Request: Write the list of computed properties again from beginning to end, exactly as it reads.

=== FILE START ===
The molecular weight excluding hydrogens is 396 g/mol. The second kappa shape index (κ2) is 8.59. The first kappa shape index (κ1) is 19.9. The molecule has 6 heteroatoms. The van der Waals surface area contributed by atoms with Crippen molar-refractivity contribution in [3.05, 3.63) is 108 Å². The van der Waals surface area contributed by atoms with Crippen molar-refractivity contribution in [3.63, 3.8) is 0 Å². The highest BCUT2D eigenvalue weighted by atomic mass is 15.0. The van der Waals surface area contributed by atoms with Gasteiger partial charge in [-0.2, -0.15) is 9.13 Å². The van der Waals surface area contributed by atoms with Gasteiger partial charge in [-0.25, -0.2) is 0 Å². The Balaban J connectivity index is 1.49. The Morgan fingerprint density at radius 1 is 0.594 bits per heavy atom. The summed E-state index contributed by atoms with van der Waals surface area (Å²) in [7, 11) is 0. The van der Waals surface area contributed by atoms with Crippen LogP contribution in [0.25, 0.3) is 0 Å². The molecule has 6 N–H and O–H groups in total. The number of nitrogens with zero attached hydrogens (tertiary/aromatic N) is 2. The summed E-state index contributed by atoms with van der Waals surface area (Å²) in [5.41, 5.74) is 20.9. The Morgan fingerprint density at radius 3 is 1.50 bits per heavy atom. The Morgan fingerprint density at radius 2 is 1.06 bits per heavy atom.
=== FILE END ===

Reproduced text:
The molecular weight excluding hydrogens is 396 g/mol. The second kappa shape index (κ2) is 8.59. The first kappa shape index (κ1) is 19.9. The molecule has 6 heteroatoms. The van der Waals surface area contributed by atoms with Crippen molar-refractivity contribution in [3.05, 3.63) is 108 Å². The van der Waals surface area contributed by atoms with Crippen molar-refractivity contribution in [3.63, 3.8) is 0 Å². The highest BCUT2D eigenvalue weighted by atomic mass is 15.0. The van der Waals surface area contributed by atoms with Gasteiger partial charge in [-0.2, -0.15) is 9.13 Å². The van der Waals surface area contributed by atoms with Gasteiger partial charge in [-0.25, -0.2) is 0 Å². The Balaban J connectivity index is 1.49. The Morgan fingerprint density at radius 1 is 0.594 bits per heavy atom. The summed E-state index contributed by atoms with van der Waals surface area (Å²) in [7, 11) is 0. The van der Waals surface area contributed by atoms with Crippen LogP contribution in [0.25, 0.3) is 0 Å². The molecule has 6 N–H and O–H groups in total. The number of nitrogens with zero attached hydrogens (tertiary/aromatic N) is 2. The summed E-state index contributed by atoms with van der Waals surface area (Å²) in [5.41, 5.74) is 20.9. The Morgan fingerprint density at radius 3 is 1.50 bits per heavy atom. The Morgan fingerprint density at radius 2 is 1.06 bits per heavy atom.